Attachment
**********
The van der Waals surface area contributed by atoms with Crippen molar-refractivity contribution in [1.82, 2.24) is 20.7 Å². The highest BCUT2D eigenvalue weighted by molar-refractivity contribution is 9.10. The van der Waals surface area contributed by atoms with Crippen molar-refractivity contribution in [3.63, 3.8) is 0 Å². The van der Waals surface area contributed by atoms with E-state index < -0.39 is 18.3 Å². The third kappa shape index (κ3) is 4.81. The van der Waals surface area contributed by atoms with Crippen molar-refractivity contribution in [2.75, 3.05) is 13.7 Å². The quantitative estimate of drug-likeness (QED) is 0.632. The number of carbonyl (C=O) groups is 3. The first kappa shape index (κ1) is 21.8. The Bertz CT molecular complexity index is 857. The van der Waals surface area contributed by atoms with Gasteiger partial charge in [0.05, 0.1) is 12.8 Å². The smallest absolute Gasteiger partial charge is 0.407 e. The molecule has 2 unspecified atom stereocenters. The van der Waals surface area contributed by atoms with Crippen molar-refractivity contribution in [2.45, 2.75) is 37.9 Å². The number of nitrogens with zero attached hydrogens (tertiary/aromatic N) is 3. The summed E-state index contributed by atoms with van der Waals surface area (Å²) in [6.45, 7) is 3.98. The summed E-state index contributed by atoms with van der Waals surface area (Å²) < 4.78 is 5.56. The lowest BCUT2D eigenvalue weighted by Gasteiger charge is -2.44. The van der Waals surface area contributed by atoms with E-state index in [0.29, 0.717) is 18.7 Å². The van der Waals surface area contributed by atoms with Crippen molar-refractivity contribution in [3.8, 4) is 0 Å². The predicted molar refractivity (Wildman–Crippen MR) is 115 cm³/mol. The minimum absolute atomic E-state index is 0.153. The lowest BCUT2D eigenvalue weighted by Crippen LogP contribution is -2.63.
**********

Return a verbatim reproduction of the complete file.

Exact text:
The van der Waals surface area contributed by atoms with Crippen molar-refractivity contribution in [1.82, 2.24) is 20.7 Å². The highest BCUT2D eigenvalue weighted by molar-refractivity contribution is 9.10. The van der Waals surface area contributed by atoms with Crippen molar-refractivity contribution in [3.63, 3.8) is 0 Å². The van der Waals surface area contributed by atoms with E-state index < -0.39 is 18.3 Å². The third kappa shape index (κ3) is 4.81. The van der Waals surface area contributed by atoms with Crippen molar-refractivity contribution in [2.75, 3.05) is 13.7 Å². The quantitative estimate of drug-likeness (QED) is 0.632. The number of carbonyl (C=O) groups is 3. The first kappa shape index (κ1) is 21.8. The Bertz CT molecular complexity index is 857. The van der Waals surface area contributed by atoms with Gasteiger partial charge in [0.05, 0.1) is 12.8 Å². The smallest absolute Gasteiger partial charge is 0.407 e. The molecule has 2 unspecified atom stereocenters. The van der Waals surface area contributed by atoms with Crippen molar-refractivity contribution in [2.45, 2.75) is 37.9 Å². The number of nitrogens with zero attached hydrogens (tertiary/aromatic N) is 3. The summed E-state index contributed by atoms with van der Waals surface area (Å²) in [6.45, 7) is 3.98. The summed E-state index contributed by atoms with van der Waals surface area (Å²) < 4.78 is 5.56. The lowest BCUT2D eigenvalue weighted by Gasteiger charge is -2.44. The van der Waals surface area contributed by atoms with E-state index in [0.29, 0.717) is 18.7 Å². The van der Waals surface area contributed by atoms with Crippen molar-refractivity contribution in [3.8, 4) is 0 Å². The predicted molar refractivity (Wildman–Crippen MR) is 115 cm³/mol. The minimum absolute atomic E-state index is 0.153. The lowest BCUT2D eigenvalue weighted by Crippen LogP contribution is -2.63.